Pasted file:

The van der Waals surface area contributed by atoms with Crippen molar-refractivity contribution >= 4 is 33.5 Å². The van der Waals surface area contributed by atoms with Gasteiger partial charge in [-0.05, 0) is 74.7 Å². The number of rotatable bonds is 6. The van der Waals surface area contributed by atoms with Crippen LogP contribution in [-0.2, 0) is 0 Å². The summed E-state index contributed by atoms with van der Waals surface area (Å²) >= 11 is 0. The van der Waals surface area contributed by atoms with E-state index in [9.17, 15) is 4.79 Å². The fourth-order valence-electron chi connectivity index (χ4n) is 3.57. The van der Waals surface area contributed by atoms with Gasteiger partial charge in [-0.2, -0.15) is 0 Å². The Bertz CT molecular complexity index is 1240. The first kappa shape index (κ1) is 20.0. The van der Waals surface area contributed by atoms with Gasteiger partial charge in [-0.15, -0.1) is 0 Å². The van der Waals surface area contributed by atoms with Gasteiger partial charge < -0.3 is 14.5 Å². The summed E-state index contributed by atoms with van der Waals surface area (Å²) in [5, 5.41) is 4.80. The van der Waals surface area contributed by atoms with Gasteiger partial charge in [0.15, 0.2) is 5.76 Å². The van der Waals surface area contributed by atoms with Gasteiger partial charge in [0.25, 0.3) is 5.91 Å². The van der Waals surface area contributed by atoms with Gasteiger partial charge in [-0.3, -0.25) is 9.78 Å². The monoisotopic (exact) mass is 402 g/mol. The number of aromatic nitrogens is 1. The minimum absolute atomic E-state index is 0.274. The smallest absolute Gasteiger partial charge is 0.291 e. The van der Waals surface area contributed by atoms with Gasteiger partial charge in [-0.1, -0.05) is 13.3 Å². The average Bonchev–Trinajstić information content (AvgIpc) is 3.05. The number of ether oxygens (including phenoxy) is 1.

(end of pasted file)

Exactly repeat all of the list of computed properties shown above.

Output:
The van der Waals surface area contributed by atoms with Crippen molar-refractivity contribution >= 4 is 33.5 Å². The van der Waals surface area contributed by atoms with Gasteiger partial charge in [-0.05, 0) is 74.7 Å². The number of rotatable bonds is 6. The van der Waals surface area contributed by atoms with Crippen LogP contribution in [-0.2, 0) is 0 Å². The summed E-state index contributed by atoms with van der Waals surface area (Å²) >= 11 is 0. The van der Waals surface area contributed by atoms with E-state index in [9.17, 15) is 4.79 Å². The fourth-order valence-electron chi connectivity index (χ4n) is 3.57. The van der Waals surface area contributed by atoms with Gasteiger partial charge in [-0.2, -0.15) is 0 Å². The Bertz CT molecular complexity index is 1240. The first kappa shape index (κ1) is 20.0. The van der Waals surface area contributed by atoms with Gasteiger partial charge in [-0.15, -0.1) is 0 Å². The van der Waals surface area contributed by atoms with Gasteiger partial charge < -0.3 is 14.5 Å². The summed E-state index contributed by atoms with van der Waals surface area (Å²) in [5, 5.41) is 4.80. The van der Waals surface area contributed by atoms with Gasteiger partial charge in [0.15, 0.2) is 5.76 Å². The van der Waals surface area contributed by atoms with Gasteiger partial charge in [0.25, 0.3) is 5.91 Å². The van der Waals surface area contributed by atoms with Gasteiger partial charge in [-0.3, -0.25) is 9.78 Å². The monoisotopic (exact) mass is 402 g/mol. The number of aromatic nitrogens is 1. The minimum absolute atomic E-state index is 0.274. The smallest absolute Gasteiger partial charge is 0.291 e. The van der Waals surface area contributed by atoms with Gasteiger partial charge in [-0.1, -0.05) is 13.3 Å². The average Bonchev–Trinajstić information content (AvgIpc) is 3.05. The number of ether oxygens (including phenoxy) is 1.